The development server is running fine inside docker, but now we need to run the docker build command every time after making any changes to the source files to update the changes during development because the nodemon inside the docker container cannot watch the src folder on the local machine. We need to mount the local src folder to the docker container folder, so every time we make any change inside the src folder, nodemon restarts the development server inside the docker container.

We will add the docker-compose.yml file to the root of the project to mount the local src folder. Read more about docker-compose here

docker-compose.yml

version: "3"

services:
  app:
    build:
      context: .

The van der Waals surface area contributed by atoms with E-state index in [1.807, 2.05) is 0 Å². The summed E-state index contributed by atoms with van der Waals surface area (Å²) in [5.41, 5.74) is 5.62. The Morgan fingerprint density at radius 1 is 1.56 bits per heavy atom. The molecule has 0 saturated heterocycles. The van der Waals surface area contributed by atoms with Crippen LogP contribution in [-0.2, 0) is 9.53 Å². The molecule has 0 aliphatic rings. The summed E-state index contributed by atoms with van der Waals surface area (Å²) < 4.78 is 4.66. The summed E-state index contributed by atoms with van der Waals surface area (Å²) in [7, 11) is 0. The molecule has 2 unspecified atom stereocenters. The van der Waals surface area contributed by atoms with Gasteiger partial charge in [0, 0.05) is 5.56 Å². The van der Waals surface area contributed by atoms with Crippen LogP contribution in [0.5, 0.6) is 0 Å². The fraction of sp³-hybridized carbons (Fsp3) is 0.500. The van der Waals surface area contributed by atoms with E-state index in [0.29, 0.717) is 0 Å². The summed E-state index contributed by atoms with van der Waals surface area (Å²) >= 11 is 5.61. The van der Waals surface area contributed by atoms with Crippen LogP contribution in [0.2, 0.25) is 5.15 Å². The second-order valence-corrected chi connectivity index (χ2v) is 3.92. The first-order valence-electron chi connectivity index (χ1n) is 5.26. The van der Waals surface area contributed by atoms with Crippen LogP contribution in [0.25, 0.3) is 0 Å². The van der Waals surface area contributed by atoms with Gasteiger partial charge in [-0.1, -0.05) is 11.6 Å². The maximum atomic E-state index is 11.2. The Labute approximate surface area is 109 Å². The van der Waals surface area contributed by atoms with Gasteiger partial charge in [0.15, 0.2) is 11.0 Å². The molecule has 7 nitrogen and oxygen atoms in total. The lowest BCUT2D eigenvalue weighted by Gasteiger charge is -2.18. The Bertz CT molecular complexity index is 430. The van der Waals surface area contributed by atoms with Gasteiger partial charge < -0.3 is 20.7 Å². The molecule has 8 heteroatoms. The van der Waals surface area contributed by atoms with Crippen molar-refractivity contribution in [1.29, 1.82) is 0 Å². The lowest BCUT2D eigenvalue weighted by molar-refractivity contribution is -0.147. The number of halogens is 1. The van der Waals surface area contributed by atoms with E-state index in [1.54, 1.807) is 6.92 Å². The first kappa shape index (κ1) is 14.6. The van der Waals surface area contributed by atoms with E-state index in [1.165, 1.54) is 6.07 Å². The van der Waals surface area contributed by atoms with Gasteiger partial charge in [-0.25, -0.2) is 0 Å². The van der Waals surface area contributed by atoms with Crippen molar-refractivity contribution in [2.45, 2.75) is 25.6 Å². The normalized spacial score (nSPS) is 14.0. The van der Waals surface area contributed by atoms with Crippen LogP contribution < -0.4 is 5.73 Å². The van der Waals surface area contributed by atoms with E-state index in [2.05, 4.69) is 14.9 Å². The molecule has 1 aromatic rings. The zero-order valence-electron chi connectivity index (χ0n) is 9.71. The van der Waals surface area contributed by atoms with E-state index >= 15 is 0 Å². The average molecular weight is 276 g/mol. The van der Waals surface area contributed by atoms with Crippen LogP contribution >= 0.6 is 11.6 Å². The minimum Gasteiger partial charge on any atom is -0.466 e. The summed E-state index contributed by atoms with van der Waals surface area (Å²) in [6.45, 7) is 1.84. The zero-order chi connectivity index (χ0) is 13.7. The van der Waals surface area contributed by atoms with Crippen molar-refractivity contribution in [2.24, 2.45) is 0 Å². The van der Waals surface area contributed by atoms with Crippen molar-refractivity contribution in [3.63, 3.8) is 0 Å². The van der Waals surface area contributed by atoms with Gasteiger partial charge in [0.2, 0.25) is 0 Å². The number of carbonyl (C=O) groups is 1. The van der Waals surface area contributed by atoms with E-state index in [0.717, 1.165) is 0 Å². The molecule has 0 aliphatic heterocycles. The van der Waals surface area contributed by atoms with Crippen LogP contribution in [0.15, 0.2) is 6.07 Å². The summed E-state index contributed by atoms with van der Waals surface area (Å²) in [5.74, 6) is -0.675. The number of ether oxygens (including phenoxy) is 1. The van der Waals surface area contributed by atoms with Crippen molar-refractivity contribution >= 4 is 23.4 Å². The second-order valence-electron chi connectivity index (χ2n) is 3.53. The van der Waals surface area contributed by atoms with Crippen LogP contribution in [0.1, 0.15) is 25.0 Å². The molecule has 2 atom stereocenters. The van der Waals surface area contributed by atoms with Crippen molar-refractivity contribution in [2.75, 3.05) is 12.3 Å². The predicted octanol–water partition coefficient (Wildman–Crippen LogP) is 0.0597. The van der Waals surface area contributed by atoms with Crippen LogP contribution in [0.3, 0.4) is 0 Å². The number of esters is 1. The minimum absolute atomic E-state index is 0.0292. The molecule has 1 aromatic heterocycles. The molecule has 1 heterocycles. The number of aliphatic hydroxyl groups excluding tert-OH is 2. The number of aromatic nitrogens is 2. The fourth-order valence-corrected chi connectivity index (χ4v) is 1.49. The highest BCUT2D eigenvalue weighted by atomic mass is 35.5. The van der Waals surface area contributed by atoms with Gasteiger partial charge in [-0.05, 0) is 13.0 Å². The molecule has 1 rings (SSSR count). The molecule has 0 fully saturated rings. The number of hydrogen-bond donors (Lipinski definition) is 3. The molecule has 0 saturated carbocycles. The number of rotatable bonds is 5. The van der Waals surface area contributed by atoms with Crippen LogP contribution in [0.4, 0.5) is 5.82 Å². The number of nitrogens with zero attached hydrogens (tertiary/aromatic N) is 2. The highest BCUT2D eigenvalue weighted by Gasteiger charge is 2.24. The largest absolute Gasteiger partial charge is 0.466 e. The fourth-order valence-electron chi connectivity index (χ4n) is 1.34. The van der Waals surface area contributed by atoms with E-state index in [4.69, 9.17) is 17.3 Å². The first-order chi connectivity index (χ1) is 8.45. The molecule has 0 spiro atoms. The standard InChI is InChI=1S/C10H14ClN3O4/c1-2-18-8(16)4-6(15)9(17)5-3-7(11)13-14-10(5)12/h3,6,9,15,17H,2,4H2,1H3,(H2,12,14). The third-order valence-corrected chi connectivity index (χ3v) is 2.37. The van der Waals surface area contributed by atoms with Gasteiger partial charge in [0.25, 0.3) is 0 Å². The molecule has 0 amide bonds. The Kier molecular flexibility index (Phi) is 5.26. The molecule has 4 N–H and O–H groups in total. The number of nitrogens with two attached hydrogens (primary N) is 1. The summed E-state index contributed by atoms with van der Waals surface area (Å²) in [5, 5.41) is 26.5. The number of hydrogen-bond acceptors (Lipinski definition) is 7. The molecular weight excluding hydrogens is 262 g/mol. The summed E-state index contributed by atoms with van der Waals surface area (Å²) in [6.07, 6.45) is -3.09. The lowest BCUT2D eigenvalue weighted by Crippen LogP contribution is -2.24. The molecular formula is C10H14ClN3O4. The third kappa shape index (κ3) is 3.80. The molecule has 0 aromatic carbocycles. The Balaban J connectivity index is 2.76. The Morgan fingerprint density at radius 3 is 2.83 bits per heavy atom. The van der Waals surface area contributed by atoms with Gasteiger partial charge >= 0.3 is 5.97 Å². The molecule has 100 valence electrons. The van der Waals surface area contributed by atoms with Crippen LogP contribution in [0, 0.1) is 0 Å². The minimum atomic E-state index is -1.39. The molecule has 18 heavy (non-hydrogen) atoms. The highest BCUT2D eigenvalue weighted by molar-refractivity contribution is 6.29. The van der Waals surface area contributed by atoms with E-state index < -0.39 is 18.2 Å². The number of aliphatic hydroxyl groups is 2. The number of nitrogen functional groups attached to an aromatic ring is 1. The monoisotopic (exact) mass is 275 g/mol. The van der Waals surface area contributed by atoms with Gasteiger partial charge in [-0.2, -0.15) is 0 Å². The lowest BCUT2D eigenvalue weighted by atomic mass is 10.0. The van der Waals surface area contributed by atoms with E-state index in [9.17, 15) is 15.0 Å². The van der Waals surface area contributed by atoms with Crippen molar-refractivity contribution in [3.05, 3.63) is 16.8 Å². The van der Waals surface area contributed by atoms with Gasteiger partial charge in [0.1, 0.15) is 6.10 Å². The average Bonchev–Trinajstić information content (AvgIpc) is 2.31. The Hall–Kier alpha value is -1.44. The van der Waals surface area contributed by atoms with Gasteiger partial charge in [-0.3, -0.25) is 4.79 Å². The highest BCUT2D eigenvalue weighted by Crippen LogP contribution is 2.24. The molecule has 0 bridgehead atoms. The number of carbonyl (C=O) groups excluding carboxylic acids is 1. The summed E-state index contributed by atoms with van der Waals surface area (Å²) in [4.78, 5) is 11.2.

dockerfile: Dockerfile
    volumes:
      - ./src:/app/src
    ports:
      - "8000:8000"

We need to run the command docker-compose up to start the server. Now the server is running in development mode with auto-restart on code changes. We can verify the server is restarting on code changes by making any code change in the TypeScript files.

docker-compose up

The docker setup for the development server is completed. Let's rename the Dockerfile as Dockerfile.dev and update the docker-compose.yaml file. We will use the Dockerfile for the production image, which we are going to set up in the next section.

mv Dockerfile Dockerfile.dev

docker-compose.yml

version: "3"

services:
  app:
    build:
      context: .
      dockerfile: Dockerfile.dev
    volumes:
      - ./src:/app/src
    ports:
      - "8000:8000"

Add Production Dockerfile